From Cessnock mines to fighting for Indigenous youth: GP Peter O’Mara’s incredible story

Royal Australian College of GPs

The Royal Australian College of General Practitioners (RACGP) has welcomed the appointment of Peter O’Mara as a Professor of Newcastle University.

The Chair of the RACGP Aboriginal and Torres Strait Islander Health Faculty, Professor O’Mara is Director of the University’s Thurru Indigenous Health Unit and a practicing GP in an Aboriginal community controlled health service.

Professor O’Mara said that becoming a GP was not something he grew up believing was possible.

“I always had a strong interest in science, but in my early years I believed in the stereotypical view that studying and practicing medicine was for other people – doctors’ children and wealthy families,” Professor O’Mara said.

“After leaving Cessnock High School, I worked in the coal mines as a fitter machinist. I injured my back in an accident and I had to ask myself serious questions, including whether I could continue working in the mines.

“I was watching the Ray Martin Show one day when I saw an interview with one of Australia’s first Aboriginal doctors Dr Louis Peachey. It sparked something in me and I thought to myself – why can’t that be me?

“So I digested all the information I could. The first Monday after the show aired I took myself down to Newcastle Uni and scooped all the information available, I reckon I read every medicine brochure inside and out, front to back. From that point on there was no looking back, it has been an incredible journey.”

A Wiradjuri man raised in the small township of Paxton in the Hunter Valley Region, Professor O’Mara thrives on the opportunity to pass on his wisdom and inspire the next generation of Indigenous healthcare workers.

“I find teaching medical students incredibly rewarding and believe it is vital to provide support for Indigenous students to help them become the best doctors they can be.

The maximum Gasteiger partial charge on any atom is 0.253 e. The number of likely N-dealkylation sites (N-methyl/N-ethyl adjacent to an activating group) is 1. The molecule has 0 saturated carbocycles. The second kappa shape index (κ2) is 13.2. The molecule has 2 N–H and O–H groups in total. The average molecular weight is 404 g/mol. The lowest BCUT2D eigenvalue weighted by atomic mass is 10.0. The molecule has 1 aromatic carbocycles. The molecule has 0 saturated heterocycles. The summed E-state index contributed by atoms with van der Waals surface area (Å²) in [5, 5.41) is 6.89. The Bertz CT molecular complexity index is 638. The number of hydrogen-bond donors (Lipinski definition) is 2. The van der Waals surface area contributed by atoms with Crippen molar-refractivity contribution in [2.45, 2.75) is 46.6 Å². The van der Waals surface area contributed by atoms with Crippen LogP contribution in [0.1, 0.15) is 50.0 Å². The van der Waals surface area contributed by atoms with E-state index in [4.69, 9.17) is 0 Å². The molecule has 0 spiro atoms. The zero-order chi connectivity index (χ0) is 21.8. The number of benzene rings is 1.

“We need more Indigenous doctors. As an Indigenous GP, I understand the life circumstances of Indigenous patients and how important it is to reconnect with country and family. If we can enhance the Aboriginal and Torres Strait Islander healthcare workforce, including in general practice, we can take strong strides forward in ‘closing the gap’.

“Communities have such a strong sense of pride in our Indigenous doctors. We have made progress but there is so much more to be done in improving Aboriginal and Torres Strait Islander health outcomes.

“My message to Indigenous people is that if you are considering studying medicine, then give it a red hot go and see if it suits you. If not, no problem, but you might surprise yourself and thrive in ways you never thought possible.”

Professor O’Mara is also continuing the fight on issues of great significance to Aboriginal and Torres Strait Islander people.

“Every day is a new opportunity to advocate and push for positive change in communities across Australia. I am part of the national campaign to raise the age of criminal responsibility in Australia and it’s something that I am really passionate about,” Professor O’Mara said.

“Let this sink in – right now children as young as 10 years old can be arrested, thrown in a police cell and then incarcerated in prison-like settings. It’s just unacceptable and as Chair of the RACGP Aboriginal and Torres Strait Islander Health Faculty I am not going to take a backwards step in getting the age raised to 14.

“We know that incarceration of Aboriginal and Torres Strait Islander children is disproportionate to the Aboriginal and Torres Strait Islander population and much higher when compared with the non-Indigenous population. This has to change and we have not got a moment to lose.

“Lifelong health and wellbeing begins in childhood and the sustained criminalisation of Aboriginal and Torres Strait Islander children will create a cycle of vulnerability and engagement with the justice system for generations to come.

“As a GP I’m pushing for therapeutic alternatives that support prevention and early intervention activities that are culturally safe.

“We also call for a strong investment in tackling the social determinants of health. Throwing children in prison-like conditions will set these people on a destructive life course and get us absolutely nowhere.”

The national Raise the Age campaign has been established to lobby all state, territory and Commonwealth governments to raise the minimum age of criminal responsibility in Australia to 14. This issue disproportionately affects Aboriginal and Torres Islander children, who made up more than 60% of the 600 children aged 10 to 13 in detention from 2018-19.

/Public Release.